Added value

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Vaccines ensure healthy people stay healthy, removing a major obstacle to development

Immunological benefits of vaccination 'spill over' to non-vaccinated populations

Reduction of illness and long-term disability

In addition to their direct impact on mortality rates, vaccines contribute significantly to the reduction of illness and long-term disability in children and adults. This brings added value by reducing the burden of disease on families, health systems and societies:

Preventing disease in children through immunisation is a foundation of economic growth and prosperity for individuals families communities and countries. That is why Gavi's mission is to save and protect people's health.

Mary Robinson, former Chair of the Gavi Board

  • Savings on medical expenditures, such as hospital treatment, health workers and ambulance costs,  frees up health resources to implement immunisation programmes and improve general health care.
  • Increasing parents' productive time: childhood infectious diseases place stress on families by forcing one of the major wager earners - usually the mother or grandmother - to stay with a sick child in hospital.
  • Productivity gains: vaccination improves a child's cognitive skills, physical strength and performance at school. Each has positive consequences for the individual's long-term productivity.
  • Household benefits: long-term, families struggle to cope with caring for children left disabled by infectious diseases. In Bangladesh, for example, few schools specialise in the care of disabled children and therefore many mothers of disabled children are unable to work, imposing a considerable strain on family finances.

Added 'immunological' value

Evidence is growing that many vaccines also bring 'added immunological value' by blocking the spread of infection even to those who are not vaccinated by providing what is termed 'herd immunity'.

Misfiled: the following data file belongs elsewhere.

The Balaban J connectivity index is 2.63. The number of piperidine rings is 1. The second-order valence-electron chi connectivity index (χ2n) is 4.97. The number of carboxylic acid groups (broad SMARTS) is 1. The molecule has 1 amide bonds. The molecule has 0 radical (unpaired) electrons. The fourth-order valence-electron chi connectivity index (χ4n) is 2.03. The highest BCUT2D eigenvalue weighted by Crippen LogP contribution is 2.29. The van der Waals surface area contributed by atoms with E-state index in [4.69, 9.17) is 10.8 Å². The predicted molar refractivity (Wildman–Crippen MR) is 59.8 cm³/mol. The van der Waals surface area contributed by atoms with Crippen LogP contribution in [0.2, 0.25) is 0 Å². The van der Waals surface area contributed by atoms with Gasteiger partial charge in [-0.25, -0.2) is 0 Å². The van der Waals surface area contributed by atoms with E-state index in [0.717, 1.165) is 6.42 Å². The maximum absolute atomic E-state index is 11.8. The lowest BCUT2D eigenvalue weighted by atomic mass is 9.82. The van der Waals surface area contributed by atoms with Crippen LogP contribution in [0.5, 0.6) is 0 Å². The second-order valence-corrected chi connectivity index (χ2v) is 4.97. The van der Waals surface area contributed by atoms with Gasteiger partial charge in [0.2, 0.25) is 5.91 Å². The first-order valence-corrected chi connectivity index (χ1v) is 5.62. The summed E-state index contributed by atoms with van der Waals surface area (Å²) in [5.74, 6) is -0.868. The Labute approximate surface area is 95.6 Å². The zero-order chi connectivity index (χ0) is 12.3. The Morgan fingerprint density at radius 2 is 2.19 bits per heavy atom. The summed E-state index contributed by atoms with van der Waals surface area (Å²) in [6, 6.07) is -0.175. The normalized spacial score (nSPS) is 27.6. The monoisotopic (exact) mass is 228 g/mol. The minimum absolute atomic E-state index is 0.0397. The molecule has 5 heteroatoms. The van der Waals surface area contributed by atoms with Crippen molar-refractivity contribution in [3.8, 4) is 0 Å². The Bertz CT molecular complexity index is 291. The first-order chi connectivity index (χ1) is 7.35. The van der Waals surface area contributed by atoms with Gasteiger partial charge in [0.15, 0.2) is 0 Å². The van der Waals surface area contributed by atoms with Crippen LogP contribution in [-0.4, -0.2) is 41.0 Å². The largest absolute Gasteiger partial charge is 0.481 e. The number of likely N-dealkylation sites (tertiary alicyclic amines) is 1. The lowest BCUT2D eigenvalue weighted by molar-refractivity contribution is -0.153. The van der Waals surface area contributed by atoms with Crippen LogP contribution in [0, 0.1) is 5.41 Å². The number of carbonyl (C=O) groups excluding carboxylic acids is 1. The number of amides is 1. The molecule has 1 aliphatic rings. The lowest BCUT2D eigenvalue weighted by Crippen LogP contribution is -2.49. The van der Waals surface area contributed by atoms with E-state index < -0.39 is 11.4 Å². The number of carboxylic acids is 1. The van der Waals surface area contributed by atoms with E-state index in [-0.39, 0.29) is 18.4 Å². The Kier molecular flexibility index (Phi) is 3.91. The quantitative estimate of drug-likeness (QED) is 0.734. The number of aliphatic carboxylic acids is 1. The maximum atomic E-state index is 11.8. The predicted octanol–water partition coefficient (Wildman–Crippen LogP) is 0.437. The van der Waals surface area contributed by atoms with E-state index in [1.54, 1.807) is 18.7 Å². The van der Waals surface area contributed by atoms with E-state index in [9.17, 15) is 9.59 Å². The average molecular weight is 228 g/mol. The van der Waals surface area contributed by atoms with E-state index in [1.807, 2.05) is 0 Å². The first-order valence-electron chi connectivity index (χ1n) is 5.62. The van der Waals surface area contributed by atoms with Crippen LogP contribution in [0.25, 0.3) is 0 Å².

Hib vaccine

In the Gambia, vaccination with Haemophilus influenzae type b vaccines led to substantial indirect effects on the non-vaccinated population, including adults, probably because carriage of the bacteria by children was significantly reduced.1 

Pneumococcal vaccine

Within a year of the introduction of pneumococcal vaccines in the United States, disease rates fell sharply in both vaccinated children and non-vaccinated adults.2 The reduced colonisation in the nose in vaccinated children reduces the transmission of pneumococcal bacterial to (non-vaccinated) adults and elderly people, reducing disease in these groups. Four years after the introduction of pneumococcal vaccines in the US, there was an estimated drop of around 70% in invasive pneumococcal disease in non-vaccinated children - nearly the same as the average direct effect of the vaccine in that age group.

Rotavirus vaccine

Following the 2006 start of infant rotavirus vaccination in the US, there was reduction of rotavirus hospitalisations and associated health care costs among both vaccinated and non-vaccinated individuals in New York. State-wide hospital costs for rotavirus hospitalisations in children aged under two were reduced US$ 10 million.3 

1 Adegbola RA, Secka O, Lahai G, Lloyd-Evans N, Njie A, Usen S, et al. Elimination of Haemophilus influenzae type b (Hib) disease from The Gambia after the introduction of routine immunisation with a Hib conjugate vaccine: a prospective study. Lancet. 2005 Jul 9-15; 366:144-50.

2 Whitney CG, Farley MM, Hadler J, Harrison LH, Bennett NM, Lynfield R, et al. Decline in invasive pneumococcal disease after the introduction of protein-polysaccharide conjugate vaccine. N Engl J Med. 2003 May 1; 348(18):1737-46.

3 Chang HG, Smith PF, Tserenpuntsag B, Markey K, Parashar U, Morse DL. Reduction in hospitalizations for diarrhea and rotavirus infections in New York state following introduction of rotavirus vaccine. Vaccine. 2010 Jan 8; 28(3):754-8.

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